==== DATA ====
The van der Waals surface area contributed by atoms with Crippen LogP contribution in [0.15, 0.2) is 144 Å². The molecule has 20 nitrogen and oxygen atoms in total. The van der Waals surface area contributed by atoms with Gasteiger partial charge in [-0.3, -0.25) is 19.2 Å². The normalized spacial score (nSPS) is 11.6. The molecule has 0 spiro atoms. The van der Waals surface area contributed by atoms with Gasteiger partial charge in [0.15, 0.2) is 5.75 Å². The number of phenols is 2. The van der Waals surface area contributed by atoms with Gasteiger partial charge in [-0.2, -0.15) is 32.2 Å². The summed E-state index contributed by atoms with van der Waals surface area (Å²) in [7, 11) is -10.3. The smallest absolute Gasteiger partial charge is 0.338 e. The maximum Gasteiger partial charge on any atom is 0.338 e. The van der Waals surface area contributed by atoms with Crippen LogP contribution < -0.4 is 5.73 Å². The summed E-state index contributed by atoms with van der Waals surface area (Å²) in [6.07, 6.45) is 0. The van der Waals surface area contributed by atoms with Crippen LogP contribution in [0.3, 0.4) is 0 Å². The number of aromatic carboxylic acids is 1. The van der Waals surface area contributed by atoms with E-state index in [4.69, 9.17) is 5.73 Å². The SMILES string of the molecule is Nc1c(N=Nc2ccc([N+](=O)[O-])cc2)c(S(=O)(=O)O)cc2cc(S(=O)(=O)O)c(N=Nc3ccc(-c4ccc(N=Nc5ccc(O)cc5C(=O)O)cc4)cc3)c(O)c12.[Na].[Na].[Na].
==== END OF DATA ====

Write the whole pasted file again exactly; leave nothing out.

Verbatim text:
The van der Waals surface area contributed by atoms with Crippen LogP contribution in [0.15, 0.2) is 144 Å². The molecule has 20 nitrogen and oxygen atoms in total. The van der Waals surface area contributed by atoms with Gasteiger partial charge in [-0.3, -0.25) is 19.2 Å². The normalized spacial score (nSPS) is 11.6. The molecule has 0 spiro atoms. The van der Waals surface area contributed by atoms with Gasteiger partial charge in [0.15, 0.2) is 5.75 Å². The number of phenols is 2. The van der Waals surface area contributed by atoms with Gasteiger partial charge in [-0.2, -0.15) is 32.2 Å². The summed E-state index contributed by atoms with van der Waals surface area (Å²) in [7, 11) is -10.3. The smallest absolute Gasteiger partial charge is 0.338 e. The maximum Gasteiger partial charge on any atom is 0.338 e. The van der Waals surface area contributed by atoms with Crippen LogP contribution < -0.4 is 5.73 Å². The summed E-state index contributed by atoms with van der Waals surface area (Å²) in [6.07, 6.45) is 0. The van der Waals surface area contributed by atoms with Crippen LogP contribution in [0.3, 0.4) is 0 Å². The number of aromatic carboxylic acids is 1. The van der Waals surface area contributed by atoms with E-state index in [4.69, 9.17) is 5.73 Å². The SMILES string of the molecule is Nc1c(N=Nc2ccc([N+](=O)[O-])cc2)c(S(=O)(=O)O)cc2cc(S(=O)(=O)O)c(N=Nc3ccc(-c4ccc(N=Nc5ccc(O)cc5C(=O)O)cc4)cc3)c(O)c12.[Na].[Na].[Na].